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Old 05-12-2019, 03:19 PM
monstro is offline
Join Date: Mar 2002
Location: Richmond, VA
Posts: 20,735

"Toxic masculinity" and "toxic femininity." Real things or sexist mumbo-jumbo.

Toxic masculinity:
Originally Posted by from Wikipedia
In psychology, toxic masculinity refers to traditional cultural masculine norms that can be harmful to men, women, and society overall; this concept of toxic masculinity is not intended to demonize men or male attributes, but rather to emphasize the harmful effects of conformity to certain traditional masculine ideal behaviors such as dominance, self-reliance, and competition.[3][4] Toxic masculinity is thus defined by adherence to traditional male gender roles that restrict the kinds of emotions allowable for boys and men to express, including social expectations that men seek to be dominant (the "alpha male") and limit their emotional range primarily to expressions of anger.[5] Some traditionally prescribed masculine behaviors can produce such harmful effects as violence (including sexual assault and domestic violence), promiscuity, risky and/or socially irresponsible behaviors including substance abuse, and dysfunction in relationships.[1][6]

In a gender studies context, Raewyn Connell argues that toxic practices such as physical violence may serve to reinforce men's dominance over women in Western societies. She argues that such practices are a salient feature of what she terms hegemonic masculinity, although not always the defining features.[7] Terry Kupers of The Wright Institute school of psychology defines toxic masculinity as "the constellation of socially regressive male traits that serve to foster domination, the devaluation of women, homophobia and wanton violence".[8][9] According to Kupers, toxic masculinity serves to outline aspects of hegemonic masculinity that are socially destructive, "such as misogyny, homophobia, greed, and violent domination". These traits are contrasted with more positive aspects of hegemonic masculinity such as "pride in [one's] ability to win at sports, to maintain solidarity with a friend, to succeed at work, or to provide for [one's] family".[8] Feminist author John Stoltenberg, however, has argued that all traditional notions of masculinity are toxic and ultimately reinforce the oppression of women.[10]
I can't find a formal definition of toxic femininity. But I did find this piece that takes a thoughtful stab at defining the term:

It is a way for women to exercise violence in sneakier ways that the more overt violent tactics that are used by men, via passive aggression, person to person manipulation and systemic manipulation of victim complexes and protected identities, and funneling of persons to violence by its counterpart- toxic masculinity.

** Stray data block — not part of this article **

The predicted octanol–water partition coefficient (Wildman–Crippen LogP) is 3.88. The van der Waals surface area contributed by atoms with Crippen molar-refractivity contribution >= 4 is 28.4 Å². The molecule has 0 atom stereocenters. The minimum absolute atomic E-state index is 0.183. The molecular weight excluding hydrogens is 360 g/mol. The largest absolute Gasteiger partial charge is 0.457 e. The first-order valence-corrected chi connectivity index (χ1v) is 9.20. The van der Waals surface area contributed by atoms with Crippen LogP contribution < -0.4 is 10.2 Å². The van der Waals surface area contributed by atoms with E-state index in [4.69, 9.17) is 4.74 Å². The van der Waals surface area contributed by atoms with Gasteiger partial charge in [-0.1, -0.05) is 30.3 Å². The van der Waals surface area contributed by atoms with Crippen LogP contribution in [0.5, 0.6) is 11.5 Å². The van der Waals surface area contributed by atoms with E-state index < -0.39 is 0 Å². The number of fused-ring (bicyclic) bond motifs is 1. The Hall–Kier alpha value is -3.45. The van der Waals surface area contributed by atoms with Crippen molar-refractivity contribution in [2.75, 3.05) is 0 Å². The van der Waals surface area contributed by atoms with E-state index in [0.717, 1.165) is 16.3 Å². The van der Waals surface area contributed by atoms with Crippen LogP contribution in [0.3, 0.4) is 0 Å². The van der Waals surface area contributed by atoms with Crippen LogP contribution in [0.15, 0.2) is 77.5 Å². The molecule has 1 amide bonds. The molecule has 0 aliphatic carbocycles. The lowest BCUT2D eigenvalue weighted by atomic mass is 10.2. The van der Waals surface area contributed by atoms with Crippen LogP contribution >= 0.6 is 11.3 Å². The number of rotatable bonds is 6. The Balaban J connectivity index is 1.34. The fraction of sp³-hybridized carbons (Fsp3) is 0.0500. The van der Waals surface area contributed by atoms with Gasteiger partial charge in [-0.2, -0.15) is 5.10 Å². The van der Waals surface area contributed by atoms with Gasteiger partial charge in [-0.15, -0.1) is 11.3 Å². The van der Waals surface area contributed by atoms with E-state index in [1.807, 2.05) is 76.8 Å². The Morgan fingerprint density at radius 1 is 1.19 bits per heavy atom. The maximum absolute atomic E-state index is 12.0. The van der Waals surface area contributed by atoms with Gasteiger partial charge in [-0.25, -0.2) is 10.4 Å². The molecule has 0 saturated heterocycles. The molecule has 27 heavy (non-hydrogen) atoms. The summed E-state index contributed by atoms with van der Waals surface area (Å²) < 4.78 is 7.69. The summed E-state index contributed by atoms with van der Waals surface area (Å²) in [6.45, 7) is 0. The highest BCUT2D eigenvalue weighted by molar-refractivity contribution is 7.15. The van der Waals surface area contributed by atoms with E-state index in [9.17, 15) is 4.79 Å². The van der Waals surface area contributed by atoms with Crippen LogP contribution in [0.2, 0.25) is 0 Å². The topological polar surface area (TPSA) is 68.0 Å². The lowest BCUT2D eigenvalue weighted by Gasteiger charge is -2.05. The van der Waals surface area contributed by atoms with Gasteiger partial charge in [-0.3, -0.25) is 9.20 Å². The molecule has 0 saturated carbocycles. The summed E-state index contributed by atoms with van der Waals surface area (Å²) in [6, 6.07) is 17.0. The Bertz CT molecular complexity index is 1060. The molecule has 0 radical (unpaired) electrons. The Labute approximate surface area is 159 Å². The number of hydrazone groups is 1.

What inspired this thread was this hit piece against Meghan McCain: Meghan McCain is the very definition of toxic femininity.


1. Do you agree with either of these concepts? Do you think there are traditional gender norms that are damaging to individuals and society as a whole? Or are people just trying to find a pseudo-intellectual way of describing "asshole"?

2. Do you agree with one but NOT the other? Toxic masculinity is talked about much more frequently than toxic femininity. I can see how someone might see how pushing both concepts into the discourse is a way to just play the lame "both sides" card, thereby diffusing blame. I can also see how someone might see "toxic femininity" as a constellation of behaviors that society has always looked down upon, whereas "toxic masculinity" is tightly wrapped around qualities that are widely esteemed. Like stoicism, self-reliance, and competitiveness. In contrast, "mean girls" might be tolerated, but apart from Scarlett O'Hara they have never been put up on a pedestal or held up as a paragon of virtue. So I can see how while someone might agree that there's "toxicity" on both sides, they may think addressing one requires more of a sea change than the other.

3. Do you agree that Meghan McCain embodies "toxic femininity"? Personally, I don't know. I don't watch the View very often and I don't know a lot about her. However, from the article's description of her flying into tearful rages whenever she's criticized, it certainly sounds like she defends herself through emotional manipulation and victimhood, and I do think those are "toxic" traits. Seems to me a person with that kind of style would not be well-suited for the media limelight, but there she is, on national TV. And I guess by calling the problem "toxic femininity" rather than "histrionic asshole", those who are inclined to feel sympathy for her might step back and examine if they are responding more to a socially engrained cue (female tears) than a dispassionate analysis of facts. I think the article is good for at least being brave enough to pin a face to the "toxic femininity" label, even if I'm unsure whether Meghan McCain is the type specimen of this classification.


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